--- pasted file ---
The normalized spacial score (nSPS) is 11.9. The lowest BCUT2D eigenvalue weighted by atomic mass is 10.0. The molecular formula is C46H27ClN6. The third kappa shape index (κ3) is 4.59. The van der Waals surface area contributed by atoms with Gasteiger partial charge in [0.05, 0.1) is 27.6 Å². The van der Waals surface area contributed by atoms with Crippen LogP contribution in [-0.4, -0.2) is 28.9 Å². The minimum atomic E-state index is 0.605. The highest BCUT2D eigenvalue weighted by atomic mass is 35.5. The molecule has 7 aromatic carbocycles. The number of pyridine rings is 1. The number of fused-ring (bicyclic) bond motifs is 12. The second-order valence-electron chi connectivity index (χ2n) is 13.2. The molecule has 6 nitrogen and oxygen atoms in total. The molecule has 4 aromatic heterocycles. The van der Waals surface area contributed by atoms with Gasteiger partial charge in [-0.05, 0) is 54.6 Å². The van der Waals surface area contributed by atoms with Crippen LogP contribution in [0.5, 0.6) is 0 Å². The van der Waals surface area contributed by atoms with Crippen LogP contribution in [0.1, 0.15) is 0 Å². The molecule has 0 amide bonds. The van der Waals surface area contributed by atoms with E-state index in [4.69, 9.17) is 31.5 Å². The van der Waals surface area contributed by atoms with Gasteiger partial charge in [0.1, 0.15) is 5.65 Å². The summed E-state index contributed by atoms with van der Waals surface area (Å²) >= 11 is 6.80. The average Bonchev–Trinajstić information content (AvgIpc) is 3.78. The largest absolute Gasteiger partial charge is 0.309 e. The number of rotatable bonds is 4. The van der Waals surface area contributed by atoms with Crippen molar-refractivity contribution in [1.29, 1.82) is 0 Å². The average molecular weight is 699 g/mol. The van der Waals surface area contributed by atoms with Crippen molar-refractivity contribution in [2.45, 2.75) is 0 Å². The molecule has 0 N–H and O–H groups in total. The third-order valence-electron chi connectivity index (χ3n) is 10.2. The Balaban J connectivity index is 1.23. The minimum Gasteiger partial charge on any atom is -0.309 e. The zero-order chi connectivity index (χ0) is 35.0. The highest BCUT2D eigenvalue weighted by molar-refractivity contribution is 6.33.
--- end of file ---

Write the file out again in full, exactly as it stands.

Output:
The normalized spacial score (nSPS) is 11.9. The lowest BCUT2D eigenvalue weighted by atomic mass is 10.0. The molecular formula is C46H27ClN6. The third kappa shape index (κ3) is 4.59. The van der Waals surface area contributed by atoms with Gasteiger partial charge in [0.05, 0.1) is 27.6 Å². The van der Waals surface area contributed by atoms with Crippen LogP contribution in [-0.4, -0.2) is 28.9 Å². The minimum atomic E-state index is 0.605. The highest BCUT2D eigenvalue weighted by atomic mass is 35.5. The molecule has 7 aromatic carbocycles. The number of pyridine rings is 1. The number of fused-ring (bicyclic) bond motifs is 12. The second-order valence-electron chi connectivity index (χ2n) is 13.2. The molecule has 6 nitrogen and oxygen atoms in total. The molecule has 4 aromatic heterocycles. The van der Waals surface area contributed by atoms with Gasteiger partial charge in [-0.05, 0) is 54.6 Å². The van der Waals surface area contributed by atoms with Crippen LogP contribution in [0.5, 0.6) is 0 Å². The van der Waals surface area contributed by atoms with Crippen LogP contribution in [0.1, 0.15) is 0 Å². The molecule has 0 amide bonds. The van der Waals surface area contributed by atoms with E-state index in [4.69, 9.17) is 31.5 Å². The van der Waals surface area contributed by atoms with Gasteiger partial charge in [0.1, 0.15) is 5.65 Å². The summed E-state index contributed by atoms with van der Waals surface area (Å²) >= 11 is 6.80. The average Bonchev–Trinajstić information content (AvgIpc) is 3.78. The largest absolute Gasteiger partial charge is 0.309 e. The number of rotatable bonds is 4. The van der Waals surface area contributed by atoms with Crippen molar-refractivity contribution in [1.29, 1.82) is 0 Å². The average molecular weight is 699 g/mol. The van der Waals surface area contributed by atoms with Crippen molar-refractivity contribution in [2.45, 2.75) is 0 Å². The molecule has 0 N–H and O–H groups in total. The third-order valence-electron chi connectivity index (χ3n) is 10.2. The Balaban J connectivity index is 1.23. The minimum Gasteiger partial charge on any atom is -0.309 e. The zero-order chi connectivity index (χ0) is 35.0. The highest BCUT2D eigenvalue weighted by molar-refractivity contribution is 6.33.